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Power Trade Slump May Hit Consumers

Energy: Lack of deals, possible shortages could mean higher prices as merchants struggle and plant-building slows.

September 15, 2002|NANCY RIVERA BROOKS | TIMES STAFF WRITER

When Western electricity traders gathered in Ojai in June for their industry group's annual meeting, the masters-of-the-universe attitude was gone.

Traders, who in the age of Enron Corp. seemed to rule the energy world, complained they were spending more time defending against market-manipulation lawsuits and investigations than they were buying and selling electrons. "It was pretty glum," acknowledged Gary Ackerman, executive director of the Western Power Trading Forum, the Menlo Park, Calif.-based trade group.

Since then, the energy trading sector has staggered through a summer of financial disaster that has badly shaken the business.

The year has brought accusations of questionable accounting and trading practices, stubbornly low electricity prices, deep losses, abrupt executive departures and widespread layoffs as companies scaled back or abandoned electricity trading. Energy merchants are mounting the equivalent of a giant yard sale of energy assets and have postponed or canceled the construction of scores of power plants.

The pain has been severe for the companies, their employees and shareholders. But there are even wider implications from the meltdown, including potential electricity shortages and a lack of good energy deals for big industrial users and others, which could eventually mean higher costs for consumers.

The trading of energy products might seem to be an esoteric enterprise far removed from the daily business of flicking light switches. However, energy trading firms also build power plants. With the companies in such sorry financial shape, they are pulling the plug on plant-building programs and eliminating projects capable of generating 86,000 megawatts of electricity nationwide. During the last two years, projects that could generate an additional 90,000 megawatts have been put on hold, according to Platts, an energy research company. (One megawatt can power about 750 homes.)

More of the canceled or postponed power plants were in California than any other state, Platts said, with total potential production capacity at about 19,000 mega-watts. Calpine Corp. of San Jose was most aggressive in the nationwide pullback, followed by Duke Energy Corp. of Charlotte, N.C.

"Clearly the boom is over and we're in a bust," said Brian Jordan, director of North American electricity markets at Platts. "When the bust becomes so severe and a lot of plants are being killed or postponed, that suggests that the next boom-bust cycle will be even more severe."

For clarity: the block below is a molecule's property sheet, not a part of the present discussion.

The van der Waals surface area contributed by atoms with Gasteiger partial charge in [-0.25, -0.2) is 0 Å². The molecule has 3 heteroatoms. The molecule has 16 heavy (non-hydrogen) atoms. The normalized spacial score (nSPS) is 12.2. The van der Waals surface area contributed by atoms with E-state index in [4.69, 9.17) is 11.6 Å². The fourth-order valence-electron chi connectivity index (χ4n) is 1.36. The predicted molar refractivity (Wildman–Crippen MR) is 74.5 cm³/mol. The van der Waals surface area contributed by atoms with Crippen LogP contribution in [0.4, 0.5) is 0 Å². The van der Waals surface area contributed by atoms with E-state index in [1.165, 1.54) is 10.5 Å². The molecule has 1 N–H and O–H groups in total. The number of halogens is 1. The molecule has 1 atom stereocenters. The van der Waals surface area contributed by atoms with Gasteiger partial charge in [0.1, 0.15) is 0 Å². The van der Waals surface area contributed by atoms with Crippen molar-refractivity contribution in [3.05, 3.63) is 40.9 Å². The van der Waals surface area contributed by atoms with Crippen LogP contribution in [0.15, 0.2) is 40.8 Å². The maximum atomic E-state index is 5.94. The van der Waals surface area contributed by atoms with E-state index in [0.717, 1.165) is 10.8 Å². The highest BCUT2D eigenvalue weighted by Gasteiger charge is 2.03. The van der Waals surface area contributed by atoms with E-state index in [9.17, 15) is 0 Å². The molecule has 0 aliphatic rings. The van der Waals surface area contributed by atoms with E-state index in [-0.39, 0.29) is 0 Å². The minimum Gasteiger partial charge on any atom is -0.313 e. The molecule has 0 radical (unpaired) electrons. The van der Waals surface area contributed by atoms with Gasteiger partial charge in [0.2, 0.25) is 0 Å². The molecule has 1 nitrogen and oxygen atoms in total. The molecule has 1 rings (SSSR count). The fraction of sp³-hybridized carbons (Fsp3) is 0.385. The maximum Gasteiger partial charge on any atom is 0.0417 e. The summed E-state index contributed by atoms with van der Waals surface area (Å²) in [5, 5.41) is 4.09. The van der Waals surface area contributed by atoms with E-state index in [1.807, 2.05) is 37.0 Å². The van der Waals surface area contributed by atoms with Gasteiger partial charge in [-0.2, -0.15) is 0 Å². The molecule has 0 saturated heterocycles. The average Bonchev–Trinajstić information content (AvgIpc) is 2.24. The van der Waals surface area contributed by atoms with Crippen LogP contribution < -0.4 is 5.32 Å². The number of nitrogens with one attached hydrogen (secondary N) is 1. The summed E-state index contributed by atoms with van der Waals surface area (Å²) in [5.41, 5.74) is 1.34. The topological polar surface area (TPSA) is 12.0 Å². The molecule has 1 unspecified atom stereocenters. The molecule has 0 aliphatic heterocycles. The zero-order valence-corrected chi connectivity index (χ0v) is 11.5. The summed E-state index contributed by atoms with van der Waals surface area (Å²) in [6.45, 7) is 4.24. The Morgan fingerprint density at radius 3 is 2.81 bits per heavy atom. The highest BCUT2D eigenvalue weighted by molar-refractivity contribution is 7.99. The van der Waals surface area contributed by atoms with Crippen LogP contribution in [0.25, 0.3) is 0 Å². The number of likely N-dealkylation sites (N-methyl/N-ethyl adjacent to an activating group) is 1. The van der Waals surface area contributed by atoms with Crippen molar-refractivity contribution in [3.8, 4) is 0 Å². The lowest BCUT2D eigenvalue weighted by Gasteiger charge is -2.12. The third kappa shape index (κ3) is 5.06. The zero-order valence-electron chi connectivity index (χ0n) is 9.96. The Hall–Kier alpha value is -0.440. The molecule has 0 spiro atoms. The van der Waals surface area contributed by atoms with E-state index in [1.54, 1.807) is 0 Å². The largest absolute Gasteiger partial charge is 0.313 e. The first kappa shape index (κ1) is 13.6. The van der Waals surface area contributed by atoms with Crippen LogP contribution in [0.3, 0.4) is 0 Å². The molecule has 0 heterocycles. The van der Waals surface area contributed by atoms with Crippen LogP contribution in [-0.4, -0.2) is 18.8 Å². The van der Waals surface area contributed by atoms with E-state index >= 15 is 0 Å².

California's Supply

Although the nation as a whole will have more electricity than it needs until 2006, California may begin experiencing power shortages after 2003, said Christopher Ellinghaus, energy analyst with Williams Capital Group, a New York investment bank, who recently completed a market-by-market study of electricity supply.

The California Energy Commission on Wednesday licensed a 600-megawatt power plant in Hayward, which Calpine is scheduled to begin building early next year for operation in 2005. But a Calpine spokesman said Thursday that the company won't build the $400-million plant unless it can sign long-term power contracts for the juice electricity the facility would produce.

The California Energy Commission, however, is not ready to send up warning flares, despite the cancellation or postponement of several power plants. Some of the proposals were not all that serious anyway, said Claudia Chandler, assistant executive director of the commission. "It's not the market that people thought it was when everyone thought they could make a bazillion dollars in power plant development. Now we're seeing the real developers."

"Power plants are being built," Chandler said, adding 2,766 megawatts in the year ended July 31 with 3,643 megawatts to be added in the next fiscal year. "We are OK through the end of 2004, though we are watchful of 2005."

At the same time, power trading has shriveled. Platts estimates that trading in some key daily and forward electricity markets has fallen as much as 70% from a year ago. This may not make much of a difference to California power users, forbidden by law from seeking the best deal for electricity on the open market, at least for now. But some market-watchers say the declining number of energy merchants also has affected the sale of natural gas, which was deregulated in the '80s.

As a result, some large customers have a harder time getting energy contracts signed with energy middlemen, or at least on the terms they would like, consultants say. And with a slowdown in the trading of energy derivatives, which are contracts based on the future price of a commodity, big energy users are having trouble hedging against large price movements.

Higher Energy Costs

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